Macro vs. Micro eLearning: Coexisting in the World of Skills Acquisition
The world of skills training online has evolved into two distinct learning models, both of which have advantages for those seeking to upskill and re-skill their workforces. The macro-learning model is based on a structured, longer-term learning path and curriculum. It is geared generally for companies who wish to enhance the skill sets of workers in areas primarily driven by technology change and evolution: digital marketing, cloud computing, data science, artificial intelligence, software development and other digital disciplines.
Conversely, micro learning is designed more for shorter-term, one-off learning needs. Video-based modules are made available in training libraries for anything from mastering Excel spreadsheets and data science tools to improving business writing skills. Micro learning has the advantage of offering bite-sized, easily digestible morsels of learning. In and of themselves, they don’t constitute an entire learning program, but rather a supplement.
For companies that are about the take the plunge into online skills training to keep their workforces current with the latest trends and technologies, a hybrid approach may be the most effective approach. With 40 percent of employers globally now finding it difficult to recruit people with the skills they need to succeed, the right combination of e-learning strategies is a great way to bridge the digital skills gap.
Macro Learning Provides Structure for a Continuous Learning Culture
Macro learning has proven to be the most effective way to create a learning path that achieves long-term results. Macro-based training programs can easily accommodate technology novices with broad-based foundational instruction to put them squarely on the learning path, then pick up where they left off with advanced, next-stage learning to enhance their mastery of needed skills and achieve advanced certifications.
One example can be found in the digital marketing discipline, one of the hottest areas in skills training today. Any company that conducts email marketing campaigns, keeps up a regular cadence of social media content or invests in pay per click advertising is highly dependent on digital marketing experts who understand the inner workings of these key disciplines, and how to get the most bang for their buck.
Macro-learning paths in digital marketing allow beginner-level learners (such as younger new hires without much experience or more mature workers that are adding to their resume or changing career paths) to get started with “foundation” courses. Popular paths include broad-based Introduction to Digital Marketing or Digital Marketing Certified Associate courses geared to creating foundational skills to work with digital marketing tools. As they grow into their jobs and careers (or as their managers set new certification goals for them), they move on to advanced skill sets such as the Digital Marketing Specialist Master’s Program that includes advanced social media marketing, advanced SEO and pay per click, advanced analytics training and much more. Micro learning programs simply don’t have the depth of real-world skills acquisition nor the pre-designed learning paths that macro can offer for multiple levels of expertise.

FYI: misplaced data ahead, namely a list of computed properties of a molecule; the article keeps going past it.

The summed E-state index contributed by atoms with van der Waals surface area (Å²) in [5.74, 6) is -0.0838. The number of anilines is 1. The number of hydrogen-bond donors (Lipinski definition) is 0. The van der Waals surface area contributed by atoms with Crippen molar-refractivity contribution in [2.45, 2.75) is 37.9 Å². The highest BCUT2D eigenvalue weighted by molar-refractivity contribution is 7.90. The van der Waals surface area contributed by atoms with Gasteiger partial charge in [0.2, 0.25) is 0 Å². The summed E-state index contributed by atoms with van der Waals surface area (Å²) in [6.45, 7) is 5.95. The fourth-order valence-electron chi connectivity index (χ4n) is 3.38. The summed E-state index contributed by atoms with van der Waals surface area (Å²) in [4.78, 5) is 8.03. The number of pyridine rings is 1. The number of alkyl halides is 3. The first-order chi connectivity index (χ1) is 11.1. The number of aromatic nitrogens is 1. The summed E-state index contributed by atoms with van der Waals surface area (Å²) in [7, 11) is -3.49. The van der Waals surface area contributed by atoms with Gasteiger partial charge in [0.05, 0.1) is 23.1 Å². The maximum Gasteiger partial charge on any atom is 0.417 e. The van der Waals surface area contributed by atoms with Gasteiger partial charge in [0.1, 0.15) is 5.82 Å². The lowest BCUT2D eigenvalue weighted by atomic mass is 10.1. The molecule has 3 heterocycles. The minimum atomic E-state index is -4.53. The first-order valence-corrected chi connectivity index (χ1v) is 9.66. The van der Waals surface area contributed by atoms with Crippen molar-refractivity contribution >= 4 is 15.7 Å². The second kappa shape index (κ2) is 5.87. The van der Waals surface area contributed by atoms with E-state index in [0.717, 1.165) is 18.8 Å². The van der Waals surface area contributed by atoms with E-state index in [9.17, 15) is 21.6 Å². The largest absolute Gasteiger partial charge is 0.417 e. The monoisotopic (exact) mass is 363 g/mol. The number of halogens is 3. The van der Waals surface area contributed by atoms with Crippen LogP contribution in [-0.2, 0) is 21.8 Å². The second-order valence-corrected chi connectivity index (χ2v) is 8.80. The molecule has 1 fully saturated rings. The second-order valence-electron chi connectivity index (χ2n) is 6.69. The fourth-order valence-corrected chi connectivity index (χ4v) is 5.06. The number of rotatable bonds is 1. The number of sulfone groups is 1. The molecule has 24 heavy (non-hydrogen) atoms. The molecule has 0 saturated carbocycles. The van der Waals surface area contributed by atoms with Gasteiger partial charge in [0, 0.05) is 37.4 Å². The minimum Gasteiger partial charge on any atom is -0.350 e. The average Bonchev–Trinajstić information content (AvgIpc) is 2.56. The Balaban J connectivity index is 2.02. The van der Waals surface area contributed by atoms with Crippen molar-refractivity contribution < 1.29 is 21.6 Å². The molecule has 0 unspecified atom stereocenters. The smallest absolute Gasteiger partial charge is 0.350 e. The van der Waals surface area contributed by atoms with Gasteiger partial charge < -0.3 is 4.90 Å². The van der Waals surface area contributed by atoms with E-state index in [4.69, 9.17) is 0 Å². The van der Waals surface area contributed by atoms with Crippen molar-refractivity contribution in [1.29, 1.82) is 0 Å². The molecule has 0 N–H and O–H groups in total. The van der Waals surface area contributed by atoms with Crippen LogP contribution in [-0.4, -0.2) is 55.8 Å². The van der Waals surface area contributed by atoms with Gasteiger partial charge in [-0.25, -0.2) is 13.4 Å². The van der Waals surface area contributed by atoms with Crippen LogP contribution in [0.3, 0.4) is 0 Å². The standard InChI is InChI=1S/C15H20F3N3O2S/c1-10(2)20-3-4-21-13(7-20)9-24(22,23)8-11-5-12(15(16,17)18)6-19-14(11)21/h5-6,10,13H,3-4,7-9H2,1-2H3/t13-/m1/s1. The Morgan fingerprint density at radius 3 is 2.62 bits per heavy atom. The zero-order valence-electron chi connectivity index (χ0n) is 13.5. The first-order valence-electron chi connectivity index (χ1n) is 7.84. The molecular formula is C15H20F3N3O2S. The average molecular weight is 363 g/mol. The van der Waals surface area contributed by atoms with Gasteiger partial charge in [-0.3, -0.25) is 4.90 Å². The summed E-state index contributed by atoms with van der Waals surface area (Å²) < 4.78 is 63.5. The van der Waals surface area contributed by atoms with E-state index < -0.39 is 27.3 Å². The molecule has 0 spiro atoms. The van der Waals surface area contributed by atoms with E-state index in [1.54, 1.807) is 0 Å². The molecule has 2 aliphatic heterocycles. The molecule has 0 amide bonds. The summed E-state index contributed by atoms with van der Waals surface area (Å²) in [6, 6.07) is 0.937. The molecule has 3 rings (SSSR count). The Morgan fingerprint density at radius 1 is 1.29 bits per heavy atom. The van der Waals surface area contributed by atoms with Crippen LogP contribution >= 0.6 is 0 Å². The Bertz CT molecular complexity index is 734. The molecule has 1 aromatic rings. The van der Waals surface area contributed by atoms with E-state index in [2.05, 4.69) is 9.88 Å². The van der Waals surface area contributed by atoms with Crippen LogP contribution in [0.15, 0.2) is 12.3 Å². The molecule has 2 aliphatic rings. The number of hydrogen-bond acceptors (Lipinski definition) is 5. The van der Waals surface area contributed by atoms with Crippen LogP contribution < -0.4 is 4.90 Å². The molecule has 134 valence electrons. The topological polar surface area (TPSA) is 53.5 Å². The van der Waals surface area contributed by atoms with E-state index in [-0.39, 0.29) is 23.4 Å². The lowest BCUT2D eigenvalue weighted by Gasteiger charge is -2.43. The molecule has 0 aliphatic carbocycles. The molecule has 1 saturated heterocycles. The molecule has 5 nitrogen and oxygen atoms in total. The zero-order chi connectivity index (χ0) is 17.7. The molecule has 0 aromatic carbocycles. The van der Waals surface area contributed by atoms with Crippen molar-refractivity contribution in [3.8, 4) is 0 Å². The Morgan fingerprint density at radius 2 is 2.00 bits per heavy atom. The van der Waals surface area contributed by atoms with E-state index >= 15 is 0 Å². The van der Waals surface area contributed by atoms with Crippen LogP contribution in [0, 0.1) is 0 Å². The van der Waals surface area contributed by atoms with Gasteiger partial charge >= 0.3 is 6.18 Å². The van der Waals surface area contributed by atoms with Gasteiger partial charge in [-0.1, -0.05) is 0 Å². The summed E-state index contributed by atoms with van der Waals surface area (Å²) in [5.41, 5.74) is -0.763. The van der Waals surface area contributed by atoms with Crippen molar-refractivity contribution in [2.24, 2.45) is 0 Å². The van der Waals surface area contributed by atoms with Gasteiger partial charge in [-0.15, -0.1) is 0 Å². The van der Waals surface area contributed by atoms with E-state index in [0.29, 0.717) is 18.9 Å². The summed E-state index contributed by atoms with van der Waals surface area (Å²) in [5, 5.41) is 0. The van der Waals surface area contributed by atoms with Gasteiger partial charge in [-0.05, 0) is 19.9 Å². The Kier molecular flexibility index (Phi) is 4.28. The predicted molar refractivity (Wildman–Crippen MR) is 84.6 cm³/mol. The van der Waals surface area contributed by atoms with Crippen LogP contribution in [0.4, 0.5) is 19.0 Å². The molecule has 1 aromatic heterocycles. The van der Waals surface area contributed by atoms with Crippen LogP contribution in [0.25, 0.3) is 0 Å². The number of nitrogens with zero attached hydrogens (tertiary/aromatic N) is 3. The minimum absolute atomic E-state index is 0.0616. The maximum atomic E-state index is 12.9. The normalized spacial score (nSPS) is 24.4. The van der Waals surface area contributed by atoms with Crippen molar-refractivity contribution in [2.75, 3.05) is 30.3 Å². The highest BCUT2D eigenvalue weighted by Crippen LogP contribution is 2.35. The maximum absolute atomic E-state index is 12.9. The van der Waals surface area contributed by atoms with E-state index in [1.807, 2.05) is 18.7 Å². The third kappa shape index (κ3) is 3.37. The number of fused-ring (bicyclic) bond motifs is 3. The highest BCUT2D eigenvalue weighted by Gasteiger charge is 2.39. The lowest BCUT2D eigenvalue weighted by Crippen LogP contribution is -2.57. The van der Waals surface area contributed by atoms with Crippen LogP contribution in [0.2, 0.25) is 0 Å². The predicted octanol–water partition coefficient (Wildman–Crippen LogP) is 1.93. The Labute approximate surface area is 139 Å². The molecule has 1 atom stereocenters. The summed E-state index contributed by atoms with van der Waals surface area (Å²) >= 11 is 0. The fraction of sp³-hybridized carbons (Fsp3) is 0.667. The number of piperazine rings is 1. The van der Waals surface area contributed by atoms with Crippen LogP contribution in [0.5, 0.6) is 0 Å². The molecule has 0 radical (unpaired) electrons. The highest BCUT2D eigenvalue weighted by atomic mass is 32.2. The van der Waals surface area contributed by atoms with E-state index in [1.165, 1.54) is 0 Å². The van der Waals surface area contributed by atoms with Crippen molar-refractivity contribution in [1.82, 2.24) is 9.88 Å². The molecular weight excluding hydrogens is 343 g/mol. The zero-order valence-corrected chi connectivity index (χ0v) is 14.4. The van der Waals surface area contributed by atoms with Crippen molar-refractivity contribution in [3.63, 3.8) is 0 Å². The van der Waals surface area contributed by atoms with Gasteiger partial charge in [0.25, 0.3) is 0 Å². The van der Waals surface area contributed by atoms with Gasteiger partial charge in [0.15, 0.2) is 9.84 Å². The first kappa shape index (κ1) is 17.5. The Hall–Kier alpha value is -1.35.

Video Adds a Micro-learning Flavor
Video-based e-learning has become a key tenet of the micro-learning value proposition. A video makes it easy for learners to click-and-learn at their own pace as they absorb smaller, bite-size snippets of content. But a video isn’t limited to micro learning; it is also playing a growing role in the macro-learning world. Learning management systems that employ a hybrid online-classroom/video e-learning approach offers a taste of micro learning that is a crucial supplement to a full-fledged training program. If a learner misses a class, he or she can go back and review a video recording when convenient, or brush up on specific skills before a certification exam or an upcoming work project. Given the fact that IP video traffic will be 82 percent of all global consumer Internet traffic by 2021 (up from 73 percent in 2016) and that 98 percent of organizations said they would implement video as part of their digital learning strategy, a video will continue to have a major influence on the macro-learning framework.
Blended Learning Is the Key to Skills Acquisition Harmony
The hybrid approach to e-learning that combines all the benefits of both micro and macro learning is the core of what’s commonly known as “blended learning.” Blended learning incorporates the best practices in skills training, such as encouraging deeper engagement between students and instructors to ensure a more interactive learning experience. It allows program managers to flexibly structure the right type of training for the right type of worker, an online mechanism to for easy and high-touch support and service, and the practical application of learned skills through real-world projects and simulations. And it provides a more measurable, certifiable outcome that can be tracked to show real results to the management team. Blended learning is so effective that 70 percent of students say they learn best in these blended learning environments, and 59 percent of teachers report students are more motivated in a blended learning environment.
The most important advantages of macro and micro learning are finally coalescing around a hybrid blended learning approach to upskilling that produces measurable learning outcomes. As your teams start their journey down the path to skills certification, they’ll be sure to encounter the traits of both macro and micro learning methodologies.
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